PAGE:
Published online by Cambridge University Press: 17 August 2021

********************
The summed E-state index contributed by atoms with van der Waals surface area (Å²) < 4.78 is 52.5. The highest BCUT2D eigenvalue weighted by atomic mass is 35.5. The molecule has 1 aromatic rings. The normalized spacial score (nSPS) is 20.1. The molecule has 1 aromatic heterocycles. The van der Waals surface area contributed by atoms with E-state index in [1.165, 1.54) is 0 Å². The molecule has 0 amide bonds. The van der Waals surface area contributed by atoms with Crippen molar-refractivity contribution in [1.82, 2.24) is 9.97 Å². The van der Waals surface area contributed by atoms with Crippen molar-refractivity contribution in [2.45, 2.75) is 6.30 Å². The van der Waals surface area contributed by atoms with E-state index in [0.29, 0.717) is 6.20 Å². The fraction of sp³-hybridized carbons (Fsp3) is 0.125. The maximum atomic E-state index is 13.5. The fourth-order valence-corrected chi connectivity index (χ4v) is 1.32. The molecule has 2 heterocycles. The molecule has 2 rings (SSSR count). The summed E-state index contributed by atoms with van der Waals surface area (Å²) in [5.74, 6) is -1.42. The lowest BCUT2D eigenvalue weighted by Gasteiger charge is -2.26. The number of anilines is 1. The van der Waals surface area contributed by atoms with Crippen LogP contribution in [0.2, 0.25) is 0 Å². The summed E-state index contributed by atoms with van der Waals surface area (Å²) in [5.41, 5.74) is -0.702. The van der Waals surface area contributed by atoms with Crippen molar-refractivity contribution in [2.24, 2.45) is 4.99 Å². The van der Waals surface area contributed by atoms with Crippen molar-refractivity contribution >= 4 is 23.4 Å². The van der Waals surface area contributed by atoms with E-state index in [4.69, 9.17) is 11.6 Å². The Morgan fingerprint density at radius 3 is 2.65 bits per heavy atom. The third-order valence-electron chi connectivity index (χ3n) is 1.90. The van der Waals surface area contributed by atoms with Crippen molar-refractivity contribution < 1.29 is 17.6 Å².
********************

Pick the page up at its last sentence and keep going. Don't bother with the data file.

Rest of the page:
In the standard arguments about the First Indochina War, 1945–54, known in Vietnam today as the Resistance War against the French, a resolute, initially outmatched, and broad-based Vietnamese revolutionary nationalist Resistance fights against a powerful French military, ultimately triumphing against great odds. This is usually presented as a very ‘northern’ story. In contrast, this book centers on the South, with its own particular history, where the communist-led Resistance failed to win. Why? One reason: this was both a civil war involving Vietnamese (and Khmer) and a war pitting Vietnamese against the French. It was not, in other words, a simple two-sided conflict. To understand this complexity and its dynamics, this chapter examines in depth the issues of sovereignty, institutions (and their collapse), and violence, as this discussion helps to frame the book as a whole.